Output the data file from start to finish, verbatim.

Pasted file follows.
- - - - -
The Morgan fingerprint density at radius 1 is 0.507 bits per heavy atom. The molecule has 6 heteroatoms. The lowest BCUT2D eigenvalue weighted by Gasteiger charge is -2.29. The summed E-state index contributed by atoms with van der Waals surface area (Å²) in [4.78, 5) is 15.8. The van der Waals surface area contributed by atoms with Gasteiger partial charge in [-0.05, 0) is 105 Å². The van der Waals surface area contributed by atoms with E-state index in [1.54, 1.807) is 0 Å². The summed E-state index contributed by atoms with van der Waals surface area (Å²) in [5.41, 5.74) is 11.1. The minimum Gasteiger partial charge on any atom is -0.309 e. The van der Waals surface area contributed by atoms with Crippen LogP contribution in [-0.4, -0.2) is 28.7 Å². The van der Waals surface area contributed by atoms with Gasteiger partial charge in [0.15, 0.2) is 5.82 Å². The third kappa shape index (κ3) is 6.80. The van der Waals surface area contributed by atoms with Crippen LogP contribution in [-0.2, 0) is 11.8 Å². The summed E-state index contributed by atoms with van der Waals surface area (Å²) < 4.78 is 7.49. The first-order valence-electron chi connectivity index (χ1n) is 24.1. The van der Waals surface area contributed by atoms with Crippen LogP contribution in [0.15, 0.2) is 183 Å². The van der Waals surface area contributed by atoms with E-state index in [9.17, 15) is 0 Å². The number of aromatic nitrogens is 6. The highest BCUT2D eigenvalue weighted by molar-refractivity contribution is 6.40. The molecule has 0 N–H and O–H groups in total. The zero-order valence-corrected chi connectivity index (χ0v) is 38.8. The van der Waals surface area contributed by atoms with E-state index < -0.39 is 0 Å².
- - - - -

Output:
The Morgan fingerprint density at radius 1 is 0.507 bits per heavy atom. The molecule has 6 heteroatoms. The lowest BCUT2D eigenvalue weighted by Gasteiger charge is -2.29. The summed E-state index contributed by atoms with van der Waals surface area (Å²) in [4.78, 5) is 15.8. The van der Waals surface area contributed by atoms with Gasteiger partial charge in [-0.05, 0) is 105 Å². The van der Waals surface area contributed by atoms with E-state index in [1.54, 1.807) is 0 Å². The summed E-state index contributed by atoms with van der Waals surface area (Å²) in [5.41, 5.74) is 11.1. The minimum Gasteiger partial charge on any atom is -0.309 e. The van der Waals surface area contributed by atoms with Crippen LogP contribution in [-0.4, -0.2) is 28.7 Å². The van der Waals surface area contributed by atoms with Gasteiger partial charge in [0.15, 0.2) is 5.82 Å². The third kappa shape index (κ3) is 6.80. The van der Waals surface area contributed by atoms with Crippen LogP contribution in [-0.2, 0) is 11.8 Å². The summed E-state index contributed by atoms with van der Waals surface area (Å²) < 4.78 is 7.49. The first-order valence-electron chi connectivity index (χ1n) is 24.1. The van der Waals surface area contributed by atoms with Crippen LogP contribution in [0.15, 0.2) is 183 Å². The van der Waals surface area contributed by atoms with E-state index in [9.17, 15) is 0 Å². The number of aromatic nitrogens is 6. The highest BCUT2D eigenvalue weighted by molar-refractivity contribution is 6.40. The molecule has 0 N–H and O–H groups in total. The zero-order valence-corrected chi connectivity index (χ0v) is 38.8. The van der Waals surface area contributed by atoms with E-state index < -0.39 is 0 Å².